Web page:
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DamaNegra
03-28-2006, 08:34 AM
Does anyone know what kinds of accidents could cause blindness in a person?

September skies
03-28-2006, 09:03 AM
My father went blind when he worked for the Ford company, welding. He wore the goggles, but apparently welded a little too long - like 10 hours a day. Not sure you can call it an accident - but it happened.
He never once saw my face, by the way. He was 100-percent blind before I was born.

When I worked in the emergency room, we'd often get men in who did some welding or watched someone else weld - and they'd literally come in screaming in pain - very painful. We'd always wash out their eyes, put in all sorts of special medications and then wrap them - they had to keep the shield on for three days and we never knew for sure how much damage there was until they got re-evaluated by a specialist we would send them to.

Because we were an emergency room, they usually didn't return to us. But I do know of two cases where the men lost part and in one, most of their eyesight.

Sad. Dumb accident.

But I guess an Explosion might do it - chemicals in the eyes - car accident that brings metal from car into their face.

Maryn
03-28-2006, 05:55 PM
Fireworks, used irresponsibly, blinded a kid at my school. He had no facial burns, just the eye damage. I don't know if it was similar to welding, simply viewing something that burns so brightly, or if it went off too near him and by the time he returned to school his skin burns had healed.

Maryn

rtilryarms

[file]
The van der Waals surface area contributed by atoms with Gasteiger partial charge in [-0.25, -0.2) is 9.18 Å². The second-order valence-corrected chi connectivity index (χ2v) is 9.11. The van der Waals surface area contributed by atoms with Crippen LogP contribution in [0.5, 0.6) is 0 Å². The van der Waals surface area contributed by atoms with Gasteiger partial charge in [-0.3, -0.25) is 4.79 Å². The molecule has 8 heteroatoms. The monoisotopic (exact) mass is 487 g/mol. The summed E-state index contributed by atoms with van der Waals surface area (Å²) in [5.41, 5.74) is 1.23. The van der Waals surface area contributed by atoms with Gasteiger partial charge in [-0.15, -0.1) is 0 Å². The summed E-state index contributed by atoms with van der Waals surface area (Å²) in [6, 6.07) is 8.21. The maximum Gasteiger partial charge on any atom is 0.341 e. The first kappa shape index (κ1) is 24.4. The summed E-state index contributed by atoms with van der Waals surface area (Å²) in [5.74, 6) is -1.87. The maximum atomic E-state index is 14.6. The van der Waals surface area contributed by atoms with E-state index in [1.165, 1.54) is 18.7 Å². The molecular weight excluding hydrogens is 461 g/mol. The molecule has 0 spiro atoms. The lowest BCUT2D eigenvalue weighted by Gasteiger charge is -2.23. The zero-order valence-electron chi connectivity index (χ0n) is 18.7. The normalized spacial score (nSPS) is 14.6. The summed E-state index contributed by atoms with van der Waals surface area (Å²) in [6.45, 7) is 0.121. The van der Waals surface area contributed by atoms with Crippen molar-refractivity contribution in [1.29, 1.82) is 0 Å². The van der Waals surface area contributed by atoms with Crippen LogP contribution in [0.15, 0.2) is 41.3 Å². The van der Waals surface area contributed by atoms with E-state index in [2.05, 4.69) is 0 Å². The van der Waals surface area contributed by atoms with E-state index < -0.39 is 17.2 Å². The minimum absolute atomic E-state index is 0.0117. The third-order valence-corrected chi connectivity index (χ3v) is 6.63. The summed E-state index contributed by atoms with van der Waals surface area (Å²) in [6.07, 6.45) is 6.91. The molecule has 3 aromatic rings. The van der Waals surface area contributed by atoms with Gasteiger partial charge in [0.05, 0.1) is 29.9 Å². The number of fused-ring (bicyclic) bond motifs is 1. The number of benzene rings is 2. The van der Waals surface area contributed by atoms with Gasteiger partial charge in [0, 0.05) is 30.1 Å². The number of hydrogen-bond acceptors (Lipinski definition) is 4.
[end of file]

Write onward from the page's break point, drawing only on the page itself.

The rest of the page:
03-28-2006, 06:37 PM
I was a welder / tacker when I was younger. I got flash burn several times. There is no suffering equal to the sand-in-the-eye burning that results in careless or no eye protection. I was doomed for approximately 10 hours of incomprehensible pain each time. The only thing that helped relieve it was a whole bottle of Jack Daniels and ice cubes in washclothes.
then I had a good 36 hours of a severe hangover.

2 days later I was tacking again without eye protection.

ssssssssssssssssssssstttttttttttttttttttttttoooooo oooooooooooooooooppppppppppppppppiiiiiiiiiiiiiiiii iiiiiiiiiiiiiiiddddddddddddddddddddddddddddd

Sassenach
03-28-2006, 09:41 PM
Exploding glass.

Lab accidents.

Fighting...being punched in the eye.

Tish Davidson
03-29-2006, 12:12 AM
A severe blow to the head can cause a retinal detachment (thus no connection between receptor cells in the retina and the optic nerve), but this would normally affect only one eye. In some cases this can be fixed through surgery. Age and genetics can also cause retinal detachment. I've had two complete retinal detachments (same eye) and three surgeries since Christmas for this condition. When my retina detached (genetics) it occured quickly in the space of 24 hours. If not repaired within a few days, loss of vision is permanent. Blindness can also be caused by macular degeneration (center of the retina craps out) and other disease/genetic conditions or by scar tissue that develops secondary to eye surgery. Injury to the brain where imaging information is processed can also cause blindness even when the eye functions correctly.

Fern
03-29-2006, 12:31 AM
A girl at my school (when I was in elementary) wore glasses. The boys were throwing rocks up and catching them as they came down. One hit her glasses and broke them, getting glass into her eye. She lost the eye.